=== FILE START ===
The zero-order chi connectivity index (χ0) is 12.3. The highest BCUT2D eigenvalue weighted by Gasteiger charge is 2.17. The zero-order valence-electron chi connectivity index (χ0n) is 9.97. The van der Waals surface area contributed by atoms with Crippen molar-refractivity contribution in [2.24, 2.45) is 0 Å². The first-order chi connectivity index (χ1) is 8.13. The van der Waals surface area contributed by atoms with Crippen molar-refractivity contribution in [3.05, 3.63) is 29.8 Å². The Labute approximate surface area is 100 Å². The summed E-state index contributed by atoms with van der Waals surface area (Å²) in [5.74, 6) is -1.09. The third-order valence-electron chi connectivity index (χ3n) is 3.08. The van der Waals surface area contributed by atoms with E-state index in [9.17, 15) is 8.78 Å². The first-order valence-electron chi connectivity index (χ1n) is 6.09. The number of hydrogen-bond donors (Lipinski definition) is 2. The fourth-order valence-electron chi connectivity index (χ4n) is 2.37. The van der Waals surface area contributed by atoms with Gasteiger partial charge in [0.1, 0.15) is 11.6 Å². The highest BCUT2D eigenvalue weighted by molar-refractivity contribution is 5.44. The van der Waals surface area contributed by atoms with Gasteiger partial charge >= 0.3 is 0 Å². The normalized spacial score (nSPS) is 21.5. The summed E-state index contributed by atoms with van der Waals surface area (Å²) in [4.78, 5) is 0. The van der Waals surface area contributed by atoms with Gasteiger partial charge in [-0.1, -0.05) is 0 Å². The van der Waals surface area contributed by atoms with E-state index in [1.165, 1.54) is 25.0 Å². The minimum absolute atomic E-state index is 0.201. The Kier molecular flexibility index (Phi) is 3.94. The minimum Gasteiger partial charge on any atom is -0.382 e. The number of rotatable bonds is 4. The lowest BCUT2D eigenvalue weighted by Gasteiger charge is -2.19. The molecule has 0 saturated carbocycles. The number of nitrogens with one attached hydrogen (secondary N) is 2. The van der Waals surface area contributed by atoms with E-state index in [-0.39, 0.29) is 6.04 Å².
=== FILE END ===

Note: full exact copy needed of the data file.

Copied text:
The zero-order chi connectivity index (χ0) is 12.3. The highest BCUT2D eigenvalue weighted by Gasteiger charge is 2.17. The zero-order valence-electron chi connectivity index (χ0n) is 9.97. The van der Waals surface area contributed by atoms with Crippen molar-refractivity contribution in [2.24, 2.45) is 0 Å². The first-order chi connectivity index (χ1) is 8.13. The van der Waals surface area contributed by atoms with Crippen molar-refractivity contribution in [3.05, 3.63) is 29.8 Å². The Labute approximate surface area is 100 Å². The summed E-state index contributed by atoms with van der Waals surface area (Å²) in [5.74, 6) is -1.09. The third-order valence-electron chi connectivity index (χ3n) is 3.08. The van der Waals surface area contributed by atoms with E-state index in [9.17, 15) is 8.78 Å². The first-order valence-electron chi connectivity index (χ1n) is 6.09. The number of hydrogen-bond donors (Lipinski definition) is 2. The fourth-order valence-electron chi connectivity index (χ4n) is 2.37. The van der Waals surface area contributed by atoms with Gasteiger partial charge in [0.1, 0.15) is 11.6 Å². The highest BCUT2D eigenvalue weighted by molar-refractivity contribution is 5.44. The van der Waals surface area contributed by atoms with Gasteiger partial charge >= 0.3 is 0 Å². The normalized spacial score (nSPS) is 21.5. The summed E-state index contributed by atoms with van der Waals surface area (Å²) in [4.78, 5) is 0. The van der Waals surface area contributed by atoms with Gasteiger partial charge in [-0.1, -0.05) is 0 Å². The van der Waals surface area contributed by atoms with E-state index in [1.165, 1.54) is 25.0 Å². The minimum absolute atomic E-state index is 0.201. The Kier molecular flexibility index (Phi) is 3.94. The minimum Gasteiger partial charge on any atom is -0.382 e. The number of rotatable bonds is 4. The lowest BCUT2D eigenvalue weighted by Gasteiger charge is -2.19. The molecule has 0 saturated carbocycles. The number of nitrogens with one attached hydrogen (secondary N) is 2. The van der Waals surface area contributed by atoms with E-state index in [-0.39, 0.29) is 6.04 Å².